We’ll also see Kara butting heads some with her sister Alex, who is now head of the DEO, but they’re still sisters no matter what. Another DEO member settling into a new position will be Braniac V, a.k.a. Brainy, played by Jesse Rath, who was promoted to a series regular this year when Briany stayed on in the 21st century. “It’s like a learning curve for him being in the past,” Rath said. Not just in a technological sense, but also in a social sense working with coworkers who are a few centuries behind him.
“I butt heads with a lot of people. A lot of people don’t respond well to Brainiac when they meet him at first,” Rath went on. “He’s kind of like a walking spoiler alert,” since he’s in the past and knows what’s going to happen. “But what he’s going to come to learn is there is a difference between knowing the past and experiencing history.”
Brainy, too, will confront the anti-alien sentiment that takes hold. “It’s definitely going to be a shocking experience for him because in the 31st century, no one really cares if you’re an alien or not.” Now, Brainy is going to experience discrimination for the first time, and it won’t be easy. One thing we probably won’t be seeing is the show mirroring the comics in developing a romantic relationship between Brainiac V and Supergirl—at least, not any time soon. “She’s Supergirl; she doesn’t need a boyfriend,” Rath said.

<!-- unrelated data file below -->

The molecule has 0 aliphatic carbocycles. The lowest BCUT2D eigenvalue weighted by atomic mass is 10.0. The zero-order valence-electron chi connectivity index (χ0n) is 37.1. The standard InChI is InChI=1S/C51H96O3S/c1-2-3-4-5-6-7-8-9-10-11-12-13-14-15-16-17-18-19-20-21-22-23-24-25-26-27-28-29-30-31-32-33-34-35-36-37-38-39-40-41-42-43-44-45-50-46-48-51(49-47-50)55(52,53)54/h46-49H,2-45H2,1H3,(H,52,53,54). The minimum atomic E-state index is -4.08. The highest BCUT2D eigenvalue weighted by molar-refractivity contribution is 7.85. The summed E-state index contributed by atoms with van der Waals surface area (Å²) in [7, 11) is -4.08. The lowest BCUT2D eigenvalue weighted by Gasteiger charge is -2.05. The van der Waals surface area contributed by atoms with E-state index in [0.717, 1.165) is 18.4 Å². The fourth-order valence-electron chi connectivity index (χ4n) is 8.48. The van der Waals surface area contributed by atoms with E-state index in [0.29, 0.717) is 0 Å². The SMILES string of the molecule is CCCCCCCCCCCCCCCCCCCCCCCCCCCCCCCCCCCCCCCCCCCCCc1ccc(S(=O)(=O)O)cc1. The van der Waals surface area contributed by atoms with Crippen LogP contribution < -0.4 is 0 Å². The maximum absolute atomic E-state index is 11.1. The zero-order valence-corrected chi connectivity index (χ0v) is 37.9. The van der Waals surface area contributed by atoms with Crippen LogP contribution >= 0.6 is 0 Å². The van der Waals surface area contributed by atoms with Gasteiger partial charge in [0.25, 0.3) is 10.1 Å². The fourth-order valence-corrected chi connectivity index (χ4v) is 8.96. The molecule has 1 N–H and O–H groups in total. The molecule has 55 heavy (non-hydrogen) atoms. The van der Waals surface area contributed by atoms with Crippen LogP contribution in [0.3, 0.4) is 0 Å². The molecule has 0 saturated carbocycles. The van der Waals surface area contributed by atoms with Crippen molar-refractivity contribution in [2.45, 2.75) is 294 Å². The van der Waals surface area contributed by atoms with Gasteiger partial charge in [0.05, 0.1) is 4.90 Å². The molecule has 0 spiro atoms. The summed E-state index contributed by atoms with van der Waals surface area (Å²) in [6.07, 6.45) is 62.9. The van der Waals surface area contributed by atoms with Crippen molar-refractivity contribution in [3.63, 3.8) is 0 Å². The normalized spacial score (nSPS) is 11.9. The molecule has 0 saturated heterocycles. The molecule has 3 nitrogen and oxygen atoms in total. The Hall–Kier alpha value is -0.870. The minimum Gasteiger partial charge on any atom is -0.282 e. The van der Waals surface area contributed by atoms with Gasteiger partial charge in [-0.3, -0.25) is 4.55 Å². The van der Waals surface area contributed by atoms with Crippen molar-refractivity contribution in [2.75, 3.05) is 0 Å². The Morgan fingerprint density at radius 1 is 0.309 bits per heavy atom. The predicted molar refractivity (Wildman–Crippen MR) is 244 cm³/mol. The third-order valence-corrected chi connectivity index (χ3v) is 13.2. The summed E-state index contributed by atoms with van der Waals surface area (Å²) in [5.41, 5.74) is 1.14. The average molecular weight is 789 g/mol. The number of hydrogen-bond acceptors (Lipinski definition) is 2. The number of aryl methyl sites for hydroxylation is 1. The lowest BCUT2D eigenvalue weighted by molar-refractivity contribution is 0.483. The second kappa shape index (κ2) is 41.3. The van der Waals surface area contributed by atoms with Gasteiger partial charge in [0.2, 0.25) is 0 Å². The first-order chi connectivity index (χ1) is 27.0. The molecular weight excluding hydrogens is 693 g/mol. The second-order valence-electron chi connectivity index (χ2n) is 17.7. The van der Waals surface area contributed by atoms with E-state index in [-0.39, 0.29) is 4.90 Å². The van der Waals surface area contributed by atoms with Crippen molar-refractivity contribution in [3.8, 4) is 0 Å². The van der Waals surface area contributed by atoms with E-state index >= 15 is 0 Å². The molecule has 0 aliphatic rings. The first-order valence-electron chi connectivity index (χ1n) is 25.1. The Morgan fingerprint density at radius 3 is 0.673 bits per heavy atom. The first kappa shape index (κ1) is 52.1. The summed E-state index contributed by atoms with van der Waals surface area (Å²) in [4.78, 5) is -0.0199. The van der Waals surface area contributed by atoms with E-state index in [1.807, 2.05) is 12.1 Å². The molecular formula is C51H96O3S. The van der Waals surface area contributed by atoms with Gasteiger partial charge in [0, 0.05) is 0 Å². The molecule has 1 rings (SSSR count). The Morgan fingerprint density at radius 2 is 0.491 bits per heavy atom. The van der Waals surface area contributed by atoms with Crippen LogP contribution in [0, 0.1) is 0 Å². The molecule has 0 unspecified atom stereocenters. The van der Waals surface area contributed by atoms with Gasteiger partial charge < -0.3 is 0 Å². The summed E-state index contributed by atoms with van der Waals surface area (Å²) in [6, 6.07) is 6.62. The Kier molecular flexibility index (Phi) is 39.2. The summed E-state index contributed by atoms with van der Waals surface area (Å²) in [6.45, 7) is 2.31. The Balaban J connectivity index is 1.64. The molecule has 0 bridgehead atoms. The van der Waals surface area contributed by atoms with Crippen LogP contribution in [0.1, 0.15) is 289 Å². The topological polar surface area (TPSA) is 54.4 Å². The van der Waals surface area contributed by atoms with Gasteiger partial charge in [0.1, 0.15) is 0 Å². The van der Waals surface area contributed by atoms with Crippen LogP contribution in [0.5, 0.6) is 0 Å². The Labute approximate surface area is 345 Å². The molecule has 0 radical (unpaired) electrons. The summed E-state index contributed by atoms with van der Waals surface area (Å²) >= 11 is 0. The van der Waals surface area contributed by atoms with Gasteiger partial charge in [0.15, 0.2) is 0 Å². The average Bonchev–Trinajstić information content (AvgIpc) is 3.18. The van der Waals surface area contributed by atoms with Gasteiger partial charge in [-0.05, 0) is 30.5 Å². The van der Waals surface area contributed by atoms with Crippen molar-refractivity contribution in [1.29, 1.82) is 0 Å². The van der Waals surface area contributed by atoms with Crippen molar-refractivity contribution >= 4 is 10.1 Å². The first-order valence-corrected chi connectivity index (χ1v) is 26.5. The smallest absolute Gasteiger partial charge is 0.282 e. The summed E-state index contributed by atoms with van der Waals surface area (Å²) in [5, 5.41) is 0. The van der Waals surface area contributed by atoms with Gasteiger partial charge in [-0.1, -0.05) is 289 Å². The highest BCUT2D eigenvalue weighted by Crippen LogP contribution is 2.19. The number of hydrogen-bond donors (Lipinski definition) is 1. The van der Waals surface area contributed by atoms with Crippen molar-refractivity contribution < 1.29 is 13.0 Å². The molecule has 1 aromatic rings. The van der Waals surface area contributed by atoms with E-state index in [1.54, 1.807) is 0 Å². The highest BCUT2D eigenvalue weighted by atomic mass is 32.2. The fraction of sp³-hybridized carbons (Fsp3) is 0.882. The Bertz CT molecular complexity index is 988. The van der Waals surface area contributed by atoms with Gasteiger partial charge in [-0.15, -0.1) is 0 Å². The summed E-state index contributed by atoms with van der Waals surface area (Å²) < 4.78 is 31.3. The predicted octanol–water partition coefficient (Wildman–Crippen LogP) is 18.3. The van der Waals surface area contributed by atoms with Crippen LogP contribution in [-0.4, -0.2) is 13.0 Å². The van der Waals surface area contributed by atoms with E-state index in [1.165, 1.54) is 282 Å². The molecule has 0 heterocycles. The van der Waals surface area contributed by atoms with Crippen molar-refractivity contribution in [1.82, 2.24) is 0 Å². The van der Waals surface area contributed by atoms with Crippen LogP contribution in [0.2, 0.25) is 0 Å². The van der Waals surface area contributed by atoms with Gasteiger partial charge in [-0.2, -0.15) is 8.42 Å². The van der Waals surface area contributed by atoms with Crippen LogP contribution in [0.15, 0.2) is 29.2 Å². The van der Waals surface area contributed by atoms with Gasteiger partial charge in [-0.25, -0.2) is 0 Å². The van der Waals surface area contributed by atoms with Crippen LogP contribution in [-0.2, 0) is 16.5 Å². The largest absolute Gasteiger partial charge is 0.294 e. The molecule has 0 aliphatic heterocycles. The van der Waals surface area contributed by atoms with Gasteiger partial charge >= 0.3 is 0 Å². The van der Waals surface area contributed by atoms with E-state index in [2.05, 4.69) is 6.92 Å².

A comic plot we will see this year? Red Son—or in this case, Red Daughter, showing a double of Kara raised in Russia. That will be more of a slow-burn story that will develop through the season, but it will examine the nature-versus-nurture debate. How a potentially not-so-nice version of Supergirl will clash with the humans who want the aliens off their planet will be very exciting to watch and was teased in the trailer the cast showed at the packed panel on Saturday afternoon of the convention.
The theme of the panel, and truly of the show, is that anyone can be a hero and that in real life, heroes are the ones that stand up for what’s right, either as role models, storytellers, or simply as compassionate human beings. “Not everybody has to have superpowers,” Katie McGrath said. We see that on screen with Alex, Jimmy, and Kara as a reporter. Supergirl is about making the choice to be a hero, and as McGrath said, “Sometimes it’s just getting up and trying.”
Season four of Supergirl premieres Sunday, October 14 at 8PM.
(images: Mike Coppola/Getty Images)